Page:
New York City skyline at night

Poetry

 

 


Rachel Bennett


Walking North from the River Clyde

In the lee of the mortuary,
weathered Victorian brick itself
in the lee of the Court,
there's a victims' shelter,
an art gallery, and a costume
shop, and you can steal
looks into the long windows
as you walk north on Saltmarket,
continue on High, and arrive
at the dappled, climbing
Necropolis, beneath which
is a brewery and a museum
of all the major faiths,
which delights in our believing.

 

The Library Basement

Genes are just the tangled
stories in our cells, microfiche
showing each fiber in me
all the newspaper clippings
that led to my being here. Here
I shuffle, alone in the library
basement, through slides
of ships and barns, tailors'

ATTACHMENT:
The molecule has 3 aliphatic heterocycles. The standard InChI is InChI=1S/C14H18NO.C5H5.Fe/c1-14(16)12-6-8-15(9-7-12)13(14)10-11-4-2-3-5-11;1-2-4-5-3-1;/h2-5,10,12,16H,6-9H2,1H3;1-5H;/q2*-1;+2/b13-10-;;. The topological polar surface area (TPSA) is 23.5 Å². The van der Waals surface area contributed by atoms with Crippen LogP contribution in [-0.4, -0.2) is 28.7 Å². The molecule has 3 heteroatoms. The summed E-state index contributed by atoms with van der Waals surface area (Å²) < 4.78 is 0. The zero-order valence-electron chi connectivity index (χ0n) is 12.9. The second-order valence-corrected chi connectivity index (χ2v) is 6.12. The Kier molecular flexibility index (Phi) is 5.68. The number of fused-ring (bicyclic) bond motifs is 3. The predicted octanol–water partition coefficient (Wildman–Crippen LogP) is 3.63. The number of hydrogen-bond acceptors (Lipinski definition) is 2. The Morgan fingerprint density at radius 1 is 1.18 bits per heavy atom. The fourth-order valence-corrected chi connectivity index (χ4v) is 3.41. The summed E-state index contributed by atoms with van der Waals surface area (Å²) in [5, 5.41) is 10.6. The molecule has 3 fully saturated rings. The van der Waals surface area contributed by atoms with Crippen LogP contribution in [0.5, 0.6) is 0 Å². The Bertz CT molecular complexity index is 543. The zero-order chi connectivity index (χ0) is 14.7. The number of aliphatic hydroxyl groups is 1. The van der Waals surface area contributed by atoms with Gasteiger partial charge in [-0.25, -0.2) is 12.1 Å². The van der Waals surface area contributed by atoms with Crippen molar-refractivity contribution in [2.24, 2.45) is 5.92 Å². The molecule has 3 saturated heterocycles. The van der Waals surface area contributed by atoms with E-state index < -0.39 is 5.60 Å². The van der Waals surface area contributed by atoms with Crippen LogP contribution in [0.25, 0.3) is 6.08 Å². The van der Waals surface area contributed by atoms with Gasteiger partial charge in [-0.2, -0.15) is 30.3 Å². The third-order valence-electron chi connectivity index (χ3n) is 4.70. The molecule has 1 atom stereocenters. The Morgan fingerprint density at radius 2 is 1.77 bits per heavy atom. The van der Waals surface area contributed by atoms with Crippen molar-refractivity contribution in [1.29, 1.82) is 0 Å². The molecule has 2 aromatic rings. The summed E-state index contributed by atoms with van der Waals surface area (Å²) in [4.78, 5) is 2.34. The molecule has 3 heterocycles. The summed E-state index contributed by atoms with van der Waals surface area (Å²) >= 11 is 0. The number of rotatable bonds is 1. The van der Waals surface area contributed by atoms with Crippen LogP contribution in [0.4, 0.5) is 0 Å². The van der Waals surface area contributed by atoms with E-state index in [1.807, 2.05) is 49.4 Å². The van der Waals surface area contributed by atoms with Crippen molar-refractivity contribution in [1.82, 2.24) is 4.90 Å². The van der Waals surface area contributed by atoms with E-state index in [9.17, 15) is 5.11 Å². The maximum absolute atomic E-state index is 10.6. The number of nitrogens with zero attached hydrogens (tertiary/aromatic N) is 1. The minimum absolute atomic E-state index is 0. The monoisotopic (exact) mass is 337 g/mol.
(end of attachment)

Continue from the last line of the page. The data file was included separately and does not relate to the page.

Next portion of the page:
benches, rows of vegetables
put up for winter, while outside
time passes regardless of our
counting and our bloodhounds
on this trail. Genes are just
the new mythology, 26,000 or
so daughters of necessity instead
of three, and 26,000 or so verbs
describing their ascendant arc
over not only biology but love,
I hope, and yet over this hope
and its seeds. It's the kind of
epiphany you can only have
in a library basement: 26,000
or so memoranda in a post box
of bones and blood, mine and
also not-mine, an alphabet gone
haywire. But there's your voice
(and a voice that will be), and this
original family teaches the rest
to spin and measure and cut.

 

 

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